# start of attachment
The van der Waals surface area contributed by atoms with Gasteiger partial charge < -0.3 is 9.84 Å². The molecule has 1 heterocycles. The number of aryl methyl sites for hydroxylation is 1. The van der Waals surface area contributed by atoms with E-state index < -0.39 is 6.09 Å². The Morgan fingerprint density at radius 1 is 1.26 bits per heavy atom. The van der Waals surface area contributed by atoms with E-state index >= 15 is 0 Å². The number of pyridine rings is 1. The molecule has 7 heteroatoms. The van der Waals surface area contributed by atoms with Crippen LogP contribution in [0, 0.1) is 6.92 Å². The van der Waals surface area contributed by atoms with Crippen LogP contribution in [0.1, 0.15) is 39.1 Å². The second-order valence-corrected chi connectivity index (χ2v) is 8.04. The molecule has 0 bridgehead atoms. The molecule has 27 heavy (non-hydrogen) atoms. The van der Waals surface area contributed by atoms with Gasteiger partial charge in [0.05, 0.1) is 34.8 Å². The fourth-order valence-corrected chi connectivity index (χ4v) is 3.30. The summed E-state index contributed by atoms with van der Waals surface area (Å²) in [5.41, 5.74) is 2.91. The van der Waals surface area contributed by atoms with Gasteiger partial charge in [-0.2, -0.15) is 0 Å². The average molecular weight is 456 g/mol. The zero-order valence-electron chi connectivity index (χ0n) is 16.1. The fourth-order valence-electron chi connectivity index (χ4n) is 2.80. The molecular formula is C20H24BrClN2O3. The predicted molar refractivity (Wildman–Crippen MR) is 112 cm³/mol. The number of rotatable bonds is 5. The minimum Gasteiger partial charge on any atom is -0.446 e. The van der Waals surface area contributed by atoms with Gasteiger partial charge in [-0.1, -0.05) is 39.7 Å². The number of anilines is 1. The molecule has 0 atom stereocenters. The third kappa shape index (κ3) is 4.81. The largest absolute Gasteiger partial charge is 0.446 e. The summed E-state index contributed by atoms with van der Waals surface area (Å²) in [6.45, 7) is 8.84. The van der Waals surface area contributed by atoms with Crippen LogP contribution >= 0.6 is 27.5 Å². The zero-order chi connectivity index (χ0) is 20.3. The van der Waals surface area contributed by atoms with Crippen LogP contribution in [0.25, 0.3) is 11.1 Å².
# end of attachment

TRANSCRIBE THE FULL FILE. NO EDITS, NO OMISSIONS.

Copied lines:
The van der Waals surface area contributed by atoms with Gasteiger partial charge < -0.3 is 9.84 Å². The molecule has 1 heterocycles. The number of aryl methyl sites for hydroxylation is 1. The van der Waals surface area contributed by atoms with E-state index < -0.39 is 6.09 Å². The Morgan fingerprint density at radius 1 is 1.26 bits per heavy atom. The van der Waals surface area contributed by atoms with E-state index >= 15 is 0 Å². The number of pyridine rings is 1. The molecule has 7 heteroatoms. The van der Waals surface area contributed by atoms with Crippen LogP contribution in [0, 0.1) is 6.92 Å². The van der Waals surface area contributed by atoms with Crippen LogP contribution in [0.1, 0.15) is 39.1 Å². The second-order valence-corrected chi connectivity index (χ2v) is 8.04. The molecule has 0 bridgehead atoms. The molecule has 27 heavy (non-hydrogen) atoms. The van der Waals surface area contributed by atoms with Gasteiger partial charge in [0.05, 0.1) is 34.8 Å². The fourth-order valence-corrected chi connectivity index (χ4v) is 3.30. The summed E-state index contributed by atoms with van der Waals surface area (Å²) in [5.41, 5.74) is 2.91. The van der Waals surface area contributed by atoms with Gasteiger partial charge in [-0.2, -0.15) is 0 Å². The average molecular weight is 456 g/mol. The zero-order valence-electron chi connectivity index (χ0n) is 16.1. The fourth-order valence-electron chi connectivity index (χ4n) is 2.80. The molecular formula is C20H24BrClN2O3. The predicted molar refractivity (Wildman–Crippen MR) is 112 cm³/mol. The number of rotatable bonds is 5. The minimum Gasteiger partial charge on any atom is -0.446 e. The van der Waals surface area contributed by atoms with Gasteiger partial charge in [-0.1, -0.05) is 39.7 Å². The number of anilines is 1. The molecule has 0 atom stereocenters. The third kappa shape index (κ3) is 4.81. The largest absolute Gasteiger partial charge is 0.446 e. The summed E-state index contributed by atoms with van der Waals surface area (Å²) in [6.45, 7) is 8.84. The van der Waals surface area contributed by atoms with Crippen LogP contribution >= 0.6 is 27.5 Å². The zero-order chi connectivity index (χ0) is 20.3. The van der Waals surface area contributed by atoms with Crippen LogP contribution in [0.25, 0.3) is 11.1 Å².